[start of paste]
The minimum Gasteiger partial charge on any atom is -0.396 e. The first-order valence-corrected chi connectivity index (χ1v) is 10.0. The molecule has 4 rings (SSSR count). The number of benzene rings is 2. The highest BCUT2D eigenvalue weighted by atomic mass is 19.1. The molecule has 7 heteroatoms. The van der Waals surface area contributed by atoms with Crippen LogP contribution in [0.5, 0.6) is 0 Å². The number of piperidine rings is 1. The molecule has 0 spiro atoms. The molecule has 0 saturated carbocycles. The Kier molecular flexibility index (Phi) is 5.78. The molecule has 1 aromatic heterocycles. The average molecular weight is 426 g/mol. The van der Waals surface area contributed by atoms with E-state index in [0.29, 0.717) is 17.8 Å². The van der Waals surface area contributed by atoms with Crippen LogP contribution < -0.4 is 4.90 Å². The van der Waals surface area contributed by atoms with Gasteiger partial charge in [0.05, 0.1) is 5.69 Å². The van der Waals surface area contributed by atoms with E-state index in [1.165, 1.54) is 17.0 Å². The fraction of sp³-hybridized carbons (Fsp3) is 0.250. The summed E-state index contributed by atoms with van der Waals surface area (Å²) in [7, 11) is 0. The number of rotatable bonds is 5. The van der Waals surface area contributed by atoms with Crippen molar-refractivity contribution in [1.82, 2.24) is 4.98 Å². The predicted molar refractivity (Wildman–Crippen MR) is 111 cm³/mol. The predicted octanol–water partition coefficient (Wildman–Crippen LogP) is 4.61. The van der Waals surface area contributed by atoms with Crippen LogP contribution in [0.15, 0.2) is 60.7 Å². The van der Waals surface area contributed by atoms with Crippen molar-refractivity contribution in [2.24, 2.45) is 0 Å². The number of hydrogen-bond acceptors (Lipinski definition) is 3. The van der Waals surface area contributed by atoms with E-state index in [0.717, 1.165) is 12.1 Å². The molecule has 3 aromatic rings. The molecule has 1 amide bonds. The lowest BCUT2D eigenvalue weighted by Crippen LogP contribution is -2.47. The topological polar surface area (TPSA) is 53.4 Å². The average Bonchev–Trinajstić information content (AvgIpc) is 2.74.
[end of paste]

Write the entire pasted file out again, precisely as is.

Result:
The minimum Gasteiger partial charge on any atom is -0.396 e. The first-order valence-corrected chi connectivity index (χ1v) is 10.0. The molecule has 4 rings (SSSR count). The number of benzene rings is 2. The highest BCUT2D eigenvalue weighted by atomic mass is 19.1. The molecule has 7 heteroatoms. The van der Waals surface area contributed by atoms with Crippen LogP contribution in [0.5, 0.6) is 0 Å². The number of piperidine rings is 1. The molecule has 0 spiro atoms. The molecule has 0 saturated carbocycles. The Kier molecular flexibility index (Phi) is 5.78. The molecule has 1 aromatic heterocycles. The average molecular weight is 426 g/mol. The van der Waals surface area contributed by atoms with E-state index in [0.29, 0.717) is 17.8 Å². The van der Waals surface area contributed by atoms with Crippen LogP contribution < -0.4 is 4.90 Å². The van der Waals surface area contributed by atoms with Gasteiger partial charge in [0.05, 0.1) is 5.69 Å². The van der Waals surface area contributed by atoms with E-state index in [1.165, 1.54) is 17.0 Å². The fraction of sp³-hybridized carbons (Fsp3) is 0.250. The summed E-state index contributed by atoms with van der Waals surface area (Å²) in [7, 11) is 0. The number of rotatable bonds is 5. The van der Waals surface area contributed by atoms with Crippen molar-refractivity contribution in [1.82, 2.24) is 4.98 Å². The predicted molar refractivity (Wildman–Crippen MR) is 111 cm³/mol. The predicted octanol–water partition coefficient (Wildman–Crippen LogP) is 4.61. The van der Waals surface area contributed by atoms with Crippen LogP contribution in [0.15, 0.2) is 60.7 Å². The van der Waals surface area contributed by atoms with Crippen molar-refractivity contribution in [2.24, 2.45) is 0 Å². The number of hydrogen-bond acceptors (Lipinski definition) is 3. The van der Waals surface area contributed by atoms with E-state index in [0.717, 1.165) is 12.1 Å². The molecule has 3 aromatic rings. The molecule has 1 amide bonds. The lowest BCUT2D eigenvalue weighted by Crippen LogP contribution is -2.47. The topological polar surface area (TPSA) is 53.4 Å². The average Bonchev–Trinajstić information content (AvgIpc) is 2.74.